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Pizzas per hour (heat loss)

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  • Pizzas per hour (heat loss)

    Hello wood-fired folks,

    We're having a capacity issue at the restaurant. At peak times we run nearly 100 pizzas (14") an hour through our oven. We start the gas-assisted oven around 10am, and start making pizzas at 4pm. We always keep 1-3 logs in the oven during service. When we get busy, our oven floor can't keep up. Pizzas will cook on top, but won't cook on the bottom as much as we'd like. We've found a way to work around it - we finish each pizza for ~10 seconds in the "hot spot" at the back of the oven - but it's a lot to keep up with, and it really slows us down.

    Has anyone else experienced this issue, or have any advice?

    Ideas currently on the table:
    • Lay an additional layer of brick for heat retention
    • Pull up the brick and supplement/replace the insulation
    • Start the oven earlier in the day
    • Start a wood fire in the middle of the oven early in the day, and push it back before service

    Equipment: Forno Bravo Modena 2G 120G
    Oven floor size: 48"x48"
    Oven floor material: 2 1/2" firebrick
    Floor insulation: 4"+ ceramic
    Temperature: 750-800 degrees F
    Heat source: modulated burner + wood

    Thank you for your help!

  • #2
    Two suggestions:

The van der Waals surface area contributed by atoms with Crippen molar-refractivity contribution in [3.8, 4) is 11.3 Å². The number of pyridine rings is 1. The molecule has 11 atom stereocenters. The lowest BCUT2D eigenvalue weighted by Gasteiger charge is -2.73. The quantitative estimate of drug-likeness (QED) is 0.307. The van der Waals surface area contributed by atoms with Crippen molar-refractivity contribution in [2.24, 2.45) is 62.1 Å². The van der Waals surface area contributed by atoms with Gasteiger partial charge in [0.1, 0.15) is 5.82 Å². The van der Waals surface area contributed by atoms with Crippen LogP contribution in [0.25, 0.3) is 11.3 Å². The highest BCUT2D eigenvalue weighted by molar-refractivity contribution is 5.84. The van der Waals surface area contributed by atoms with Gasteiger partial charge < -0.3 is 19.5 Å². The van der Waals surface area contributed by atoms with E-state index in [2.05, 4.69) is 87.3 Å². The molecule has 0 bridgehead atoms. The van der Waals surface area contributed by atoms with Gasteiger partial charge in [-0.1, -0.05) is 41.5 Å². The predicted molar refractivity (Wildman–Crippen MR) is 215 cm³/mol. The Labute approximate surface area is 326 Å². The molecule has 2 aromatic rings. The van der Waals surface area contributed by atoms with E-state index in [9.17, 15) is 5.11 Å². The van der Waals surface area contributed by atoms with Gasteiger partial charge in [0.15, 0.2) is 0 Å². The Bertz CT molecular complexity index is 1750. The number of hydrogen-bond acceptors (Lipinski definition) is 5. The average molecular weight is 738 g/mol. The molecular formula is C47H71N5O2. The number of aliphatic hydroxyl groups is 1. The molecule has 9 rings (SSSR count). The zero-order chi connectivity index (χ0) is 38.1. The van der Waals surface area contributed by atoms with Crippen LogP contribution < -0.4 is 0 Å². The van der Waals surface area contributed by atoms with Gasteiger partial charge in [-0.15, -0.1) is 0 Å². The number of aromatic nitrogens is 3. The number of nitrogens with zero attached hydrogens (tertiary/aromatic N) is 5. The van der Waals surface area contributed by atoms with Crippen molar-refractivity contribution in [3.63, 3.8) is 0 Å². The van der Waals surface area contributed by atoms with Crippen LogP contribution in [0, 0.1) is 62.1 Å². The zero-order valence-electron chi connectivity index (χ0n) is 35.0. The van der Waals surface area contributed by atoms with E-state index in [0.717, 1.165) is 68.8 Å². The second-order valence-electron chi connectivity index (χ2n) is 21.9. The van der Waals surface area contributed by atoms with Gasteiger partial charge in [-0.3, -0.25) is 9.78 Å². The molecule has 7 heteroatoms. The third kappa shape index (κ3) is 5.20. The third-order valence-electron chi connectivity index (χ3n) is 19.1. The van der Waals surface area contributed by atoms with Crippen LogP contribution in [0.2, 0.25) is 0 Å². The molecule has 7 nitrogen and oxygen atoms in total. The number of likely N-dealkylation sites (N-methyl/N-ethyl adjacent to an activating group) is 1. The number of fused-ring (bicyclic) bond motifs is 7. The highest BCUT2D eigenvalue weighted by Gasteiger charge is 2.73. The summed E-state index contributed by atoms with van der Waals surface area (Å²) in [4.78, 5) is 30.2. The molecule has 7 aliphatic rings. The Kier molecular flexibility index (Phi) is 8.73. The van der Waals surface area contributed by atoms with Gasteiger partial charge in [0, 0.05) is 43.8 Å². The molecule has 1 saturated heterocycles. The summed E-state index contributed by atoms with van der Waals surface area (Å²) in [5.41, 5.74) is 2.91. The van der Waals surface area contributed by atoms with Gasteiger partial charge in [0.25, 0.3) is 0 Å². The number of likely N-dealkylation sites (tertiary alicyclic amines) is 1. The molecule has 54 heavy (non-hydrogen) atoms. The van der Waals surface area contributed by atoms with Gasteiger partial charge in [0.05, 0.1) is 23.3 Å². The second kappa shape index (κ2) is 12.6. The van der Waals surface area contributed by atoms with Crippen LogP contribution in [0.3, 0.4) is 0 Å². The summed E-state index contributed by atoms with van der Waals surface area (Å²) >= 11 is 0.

- Reduce the opening size, both width and height. It will reduce the incomming air cooling effect. Use rough cut bricks and puzzle a little. Start with reducing only the width.

    - lift out the floor and insert 1/2-1" (as large/few as possible) steel plates to help spred the heat. Put the floor back. You already have very good insulation. If it is too fuzzy, add firebricks on top instread. It will lower your opening and door, but that is not nessecary a bad thing though.


    • #3
      As I see it, the real issue is that you're operating at or above the peak capacity for the oven. Fire bricks and refractory plates retain heat very well, but don't transfer that heat within the material very quickly. Most people find that you need to move/rotate the fire location to recharge the cooking surface(s) when actively running a series of pizzas through the oven. Cooking a pizza reduces the heat near the refractory surface significantly and it takes time for heat retained lower in the material to move up. Your insulation and cooking surface are good, unless it's really cold where your oven is located, the incoming airflow is not going to be as significant in cooling the cooking surface as putting loaded pizza skins down.

      ​​​I see two options for you. One: accept & let your customers know you have a "maximum occupancy" for pizza production. Most people will happily wait to get a "limited production" pizza, especially if you are upfront (and correct) about output timing during your peak customer order periods. Option two: consider installing a second oven to help meet your high demand for quality pizza.

      I suspect option one with a consistent rotation of fire/coals over cooking zones is your best option to keep up (and balance) product quality and customer satisfaction. Hope that helps.
      Mike Stansbury - The Traveling Loafer
      Roseburg, Oregon

      FB Forum: The Dragonfly Den build thread
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      • #4
        Originally posted by SableSprings View Post